Desire . . . Fiction’s Secret Power

6_17Why do we read stories?

It’s an important question for any fiction writer—or any teacher of fiction—to ask.

The Puritans forbad novels. Stories were thought to be immoral, composed of lies. And there was a time, much nearer at hand, when teachers who wanted to read a story to their students had to close their classroom doors lest the principal come by and overhear them “wasting time.” I suppose that may still be true in some schools.

I have thought about this question often over the years, as any fiction writer should. What gives these worlds I fabricate value? What are readers seeking when they immerse themselves in a story of mine, in any story at all?

I’ve come to be convinced that we turn to fiction, at least in part, to be empowered, however vicariously. We all struggle, even if our lives are blessed. And the reality is that most mornings when we get up we shoulder exactly the same load we carried the day before. We do the same the day after that. And the day after that. Change comes hard, if it comes at all, and usually if it does come it does so only incrementally.

So I believe one of the reasons we turn to story is to see someone else do what we aren’t much inclined to do ourselves. To see that person take hold of her life and give it a good shake . . . and come out on the other side having changed herself or her circumstances or both. The truth is, of course, it’s easier to do in fiction than in life.

But every story begins with a core question, “What does my character want?” Because it is the wanting that draws our readers in with echoes of their own desires. And it is the wanting that energizes and propels the story toward the empowering resolution.

Often, when a story is stalled, we can get it moving again by repeating that simple question. What does my main character want? And sometimes it’s surprising to realize how many pages we may have written without yet having understood the answer.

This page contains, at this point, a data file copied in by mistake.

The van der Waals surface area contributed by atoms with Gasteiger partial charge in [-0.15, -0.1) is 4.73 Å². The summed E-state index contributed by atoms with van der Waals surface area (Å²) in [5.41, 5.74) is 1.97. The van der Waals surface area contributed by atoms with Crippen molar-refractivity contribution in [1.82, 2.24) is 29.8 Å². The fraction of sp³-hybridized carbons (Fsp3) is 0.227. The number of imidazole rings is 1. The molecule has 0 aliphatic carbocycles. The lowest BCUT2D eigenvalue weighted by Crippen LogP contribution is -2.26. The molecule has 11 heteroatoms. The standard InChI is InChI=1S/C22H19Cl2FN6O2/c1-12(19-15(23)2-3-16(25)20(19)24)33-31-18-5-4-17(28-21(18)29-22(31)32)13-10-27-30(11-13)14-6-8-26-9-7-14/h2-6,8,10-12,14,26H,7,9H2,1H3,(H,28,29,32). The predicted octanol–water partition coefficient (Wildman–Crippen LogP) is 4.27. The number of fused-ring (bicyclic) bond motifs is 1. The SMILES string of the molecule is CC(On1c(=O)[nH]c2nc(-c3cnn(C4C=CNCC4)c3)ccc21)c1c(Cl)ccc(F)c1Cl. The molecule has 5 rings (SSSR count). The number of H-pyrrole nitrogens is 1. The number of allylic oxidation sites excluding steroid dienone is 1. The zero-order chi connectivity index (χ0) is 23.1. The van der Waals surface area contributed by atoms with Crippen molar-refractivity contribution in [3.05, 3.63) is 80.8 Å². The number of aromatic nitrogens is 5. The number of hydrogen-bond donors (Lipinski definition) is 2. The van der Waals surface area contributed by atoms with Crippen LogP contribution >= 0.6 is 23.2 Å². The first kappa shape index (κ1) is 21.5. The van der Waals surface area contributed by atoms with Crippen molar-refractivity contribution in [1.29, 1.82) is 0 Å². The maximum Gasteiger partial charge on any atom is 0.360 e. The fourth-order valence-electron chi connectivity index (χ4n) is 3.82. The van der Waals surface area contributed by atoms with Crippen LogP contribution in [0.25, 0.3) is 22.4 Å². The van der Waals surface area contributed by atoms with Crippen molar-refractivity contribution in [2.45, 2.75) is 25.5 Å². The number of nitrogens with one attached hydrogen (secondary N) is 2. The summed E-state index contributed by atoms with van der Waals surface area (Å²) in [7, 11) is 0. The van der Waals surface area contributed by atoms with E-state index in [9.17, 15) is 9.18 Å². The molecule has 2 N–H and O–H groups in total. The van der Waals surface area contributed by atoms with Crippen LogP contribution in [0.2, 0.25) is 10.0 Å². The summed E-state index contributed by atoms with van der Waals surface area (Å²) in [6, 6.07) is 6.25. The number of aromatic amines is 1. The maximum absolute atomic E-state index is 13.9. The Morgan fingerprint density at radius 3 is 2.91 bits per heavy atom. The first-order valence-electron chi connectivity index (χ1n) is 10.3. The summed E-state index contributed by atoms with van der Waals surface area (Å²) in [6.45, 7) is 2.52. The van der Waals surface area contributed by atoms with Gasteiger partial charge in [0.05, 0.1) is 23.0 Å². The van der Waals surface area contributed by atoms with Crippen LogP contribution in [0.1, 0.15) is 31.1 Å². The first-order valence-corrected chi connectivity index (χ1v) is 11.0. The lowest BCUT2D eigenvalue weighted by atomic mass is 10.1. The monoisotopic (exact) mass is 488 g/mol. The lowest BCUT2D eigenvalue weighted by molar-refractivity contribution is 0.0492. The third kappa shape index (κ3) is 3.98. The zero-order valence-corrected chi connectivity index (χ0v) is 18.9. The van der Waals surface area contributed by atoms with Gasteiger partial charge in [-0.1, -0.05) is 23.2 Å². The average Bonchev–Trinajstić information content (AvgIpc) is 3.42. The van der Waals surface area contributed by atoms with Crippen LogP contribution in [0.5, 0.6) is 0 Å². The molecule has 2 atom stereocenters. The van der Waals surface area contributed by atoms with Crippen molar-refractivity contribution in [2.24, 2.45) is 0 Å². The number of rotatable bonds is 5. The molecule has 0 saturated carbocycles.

As anyone who has been dipping into this blog from time to time knows, I have been working on a young-adult novel called Blue-Eyed Wolf for a couple of years now. Well, working on it and setting it aside and then working on it again. At the moment it is resting. Other manuscripts—even this blog—keep pulling me away.

There is, however, something besides the pull of other work that is making it easy to step away. I have a profound question about this story I haven’t yet answered. My characters—I now have three perceiving characters—all want something. They want their brother/boyfriend/son to come back from Vietnam whole. Or, actually, what they really want, each one, is for him not to have gone in the first place. And they are all helpless to do anything about that fiercely held desire. They can only get up every morning and shoulder it again.

Just the way we do in real life.

I know where I’m going with this story. I know what will be resolved . . . and what will not. And much won’t be resolved. I know how each of my characters will change by the end of my tale. But sometimes I run out of energy for getting them there. I suspect it’s the amorphous quality of my characters’ wanting that keeps draining the passion—my passion—from my story.

And will it drain my readers’ passion, too? A crucial question.

I have to figure out how to keep my characters moving when there is no place for them to go. How to keep them energized when there is little hope. How to keep my readers caring and connected even if the characters aren’t taking charge of much . . . and how to keep my readers committed, right to the end, even when no one is being empowered.

What I count on—what I have to count on—is the deep curiosity we all carry for other people’s interior lives. It’s a curiosity about ourselves, really. Am I alone out here? Am I the only one who ever thought that, felt that, wanted that?

What does it mean to be human?

Taking our characters through struggle to a victory that empowers is time-tested way to satisfy our readers. But sometimes the simple journey into a soul’s struggle is all a story has to offer.